Leo Fender's Stingray Pickup positioning and design.

Discussion in 'Basses [BG]' started by growler571, Dec 28, 2014.

  1. growler571


    Sep 19, 2007
    Hello fellow bassists Growler571 here. I have heard that Leo Fender designed the Stingray Primarily for funk, Is this true do you all believe? Or do you think he was aiming for a bass that could be versatile enough to cover a wide style of Music similar to how a Jazz Bass can? I find it very interesting how he came up with the idea to place a massive humbucker in a position that is about 2 or 3 inches closer to the bridge but not quite as far back as the single coil on a jazz I would say. It seems like he chose this position to create ample trebel response from a bridhe posotioned pickup yet the Massive Fat Humbucker Pickup would also provide plenty of deep fat low end, and coupled with the active 2 or 3 band eq. You can seem to get quute a few different tonal variations out of it, But the only thing the stingray cant seem too do very well is get realy smooth deep bass withouth that agressive growl and trebley sting the Stingray is know for. So my main question is Did Leo primarily desing these Stingray Basses for mostly funk? Any thoughts and opinions on the stingray bass greatly appreciated. Sincerely Growler571.
  2. hdracer


    Feb 15, 2009
    Elk River, MN.
    I find it hard to believe Leo was into funk. Remember, the Ray came with string mutes.
    A Ray can do a lot of things. I use flats on mine and use it for blues and country. Ever heard Pino in his fretless?
    Jay Mastro likes this.
  3. Jeff Scott

    Jeff Scott Rickenbacker guru..........

    Apr 11, 2006
    Out there!
    Leo:Funk:Hahahahahaha! That's a new one; he was a C&W boy through and through IIRC.

    Speaking of fretless Stingrays, check out some Patrick O'Hearn. :)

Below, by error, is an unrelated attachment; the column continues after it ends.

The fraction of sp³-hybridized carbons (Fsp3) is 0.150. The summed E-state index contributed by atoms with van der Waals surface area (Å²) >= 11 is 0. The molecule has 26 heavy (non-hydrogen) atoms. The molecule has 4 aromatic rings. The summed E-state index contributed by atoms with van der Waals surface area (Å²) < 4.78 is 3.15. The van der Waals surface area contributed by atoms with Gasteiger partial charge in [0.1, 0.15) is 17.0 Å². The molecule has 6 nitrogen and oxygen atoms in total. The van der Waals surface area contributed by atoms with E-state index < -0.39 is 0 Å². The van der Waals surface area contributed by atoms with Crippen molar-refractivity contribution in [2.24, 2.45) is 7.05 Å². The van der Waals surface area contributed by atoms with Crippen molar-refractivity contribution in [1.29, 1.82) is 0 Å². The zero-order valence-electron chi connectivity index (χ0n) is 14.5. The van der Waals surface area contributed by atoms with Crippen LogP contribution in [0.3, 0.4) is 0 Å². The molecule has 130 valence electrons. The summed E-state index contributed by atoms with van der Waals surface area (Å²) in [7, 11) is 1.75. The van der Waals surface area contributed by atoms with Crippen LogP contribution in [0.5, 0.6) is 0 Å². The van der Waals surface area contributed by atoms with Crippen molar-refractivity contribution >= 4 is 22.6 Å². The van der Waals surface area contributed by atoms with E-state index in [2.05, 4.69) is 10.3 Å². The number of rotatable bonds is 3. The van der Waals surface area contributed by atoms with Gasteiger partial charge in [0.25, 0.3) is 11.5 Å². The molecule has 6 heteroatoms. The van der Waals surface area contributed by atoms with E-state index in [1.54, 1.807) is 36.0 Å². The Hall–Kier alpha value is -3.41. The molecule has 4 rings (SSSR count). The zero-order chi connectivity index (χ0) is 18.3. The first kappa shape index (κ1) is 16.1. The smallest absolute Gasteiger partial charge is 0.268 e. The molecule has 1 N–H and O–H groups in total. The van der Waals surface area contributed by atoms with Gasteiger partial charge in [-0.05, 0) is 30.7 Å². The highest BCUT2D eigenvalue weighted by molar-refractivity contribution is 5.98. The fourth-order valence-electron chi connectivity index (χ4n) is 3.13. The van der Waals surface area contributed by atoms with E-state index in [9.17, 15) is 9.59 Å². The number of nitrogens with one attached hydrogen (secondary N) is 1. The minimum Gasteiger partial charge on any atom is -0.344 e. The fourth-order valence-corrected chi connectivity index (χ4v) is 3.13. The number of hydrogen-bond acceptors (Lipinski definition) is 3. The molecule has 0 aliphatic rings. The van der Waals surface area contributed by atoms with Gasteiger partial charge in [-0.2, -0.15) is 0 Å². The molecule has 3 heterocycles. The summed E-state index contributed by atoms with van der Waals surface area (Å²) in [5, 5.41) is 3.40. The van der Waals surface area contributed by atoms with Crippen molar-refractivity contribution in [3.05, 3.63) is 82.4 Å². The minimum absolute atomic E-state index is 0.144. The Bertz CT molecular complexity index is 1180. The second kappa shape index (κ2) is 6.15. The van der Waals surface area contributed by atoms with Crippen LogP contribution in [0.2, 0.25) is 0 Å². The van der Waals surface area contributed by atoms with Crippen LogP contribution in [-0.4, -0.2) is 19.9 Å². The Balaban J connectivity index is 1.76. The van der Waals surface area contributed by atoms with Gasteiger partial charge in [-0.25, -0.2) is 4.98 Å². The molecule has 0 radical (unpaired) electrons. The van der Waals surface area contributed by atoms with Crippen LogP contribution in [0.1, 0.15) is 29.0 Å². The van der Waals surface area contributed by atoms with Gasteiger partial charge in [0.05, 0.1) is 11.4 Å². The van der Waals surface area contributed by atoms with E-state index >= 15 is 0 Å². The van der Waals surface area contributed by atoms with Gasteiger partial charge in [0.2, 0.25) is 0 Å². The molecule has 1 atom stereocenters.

hdracer likes this.
  4. If you look at the period when the Stingray first appeared, a lot of funk and disco was up and coming. Mr.Fender was clearly watching and moving with the times, creating a bass that would have a very different sound to what he'd previously created. It was a damned good move which made the bass more prominent in band sounds, too. Definitely an important piece of our bass history.

    I learned a lot from playing in some of the UK's top big bands, whether I was playing Double Bass or Electric Bass, in that singers and wind/brass players want to be able to hear every frequency of the bass, the overtones, naturally recurring harmonics. It's how they pitch - By listening to the bass player - Maybe Leo wanted a bass that did this very job, opening up the higher end frequencies?

    I've read a lot about the inception of the Stingray, but there's never been a documented concrete reason for "that" amazing sound.

    Edit: I've just watched a video session with Sterling Ball, and he comments that the Stingray came out so bright, not because of Louis Johnson, but because he (Leo Fender) was very hard of hearing. So obviously he had lost a lot of the high frequency from his hearing. He used to listen to the frequencies of the instruments by putting a screwdriver against the bridge rollers and to the catilage of his ear.

    So there's your real answer.
    Last edited: Dec 29, 2014
  5. mikeswals

    mikeswals Supporting Member

    Nov 18, 2002
    Seattle / Tacoma
    Have you ever listened to Sade? Diamond Life is a great example.

    Yup Leo was a C & W lover, but he always listened to the needs of the players around him.
  6. dincz


    Sep 25, 2010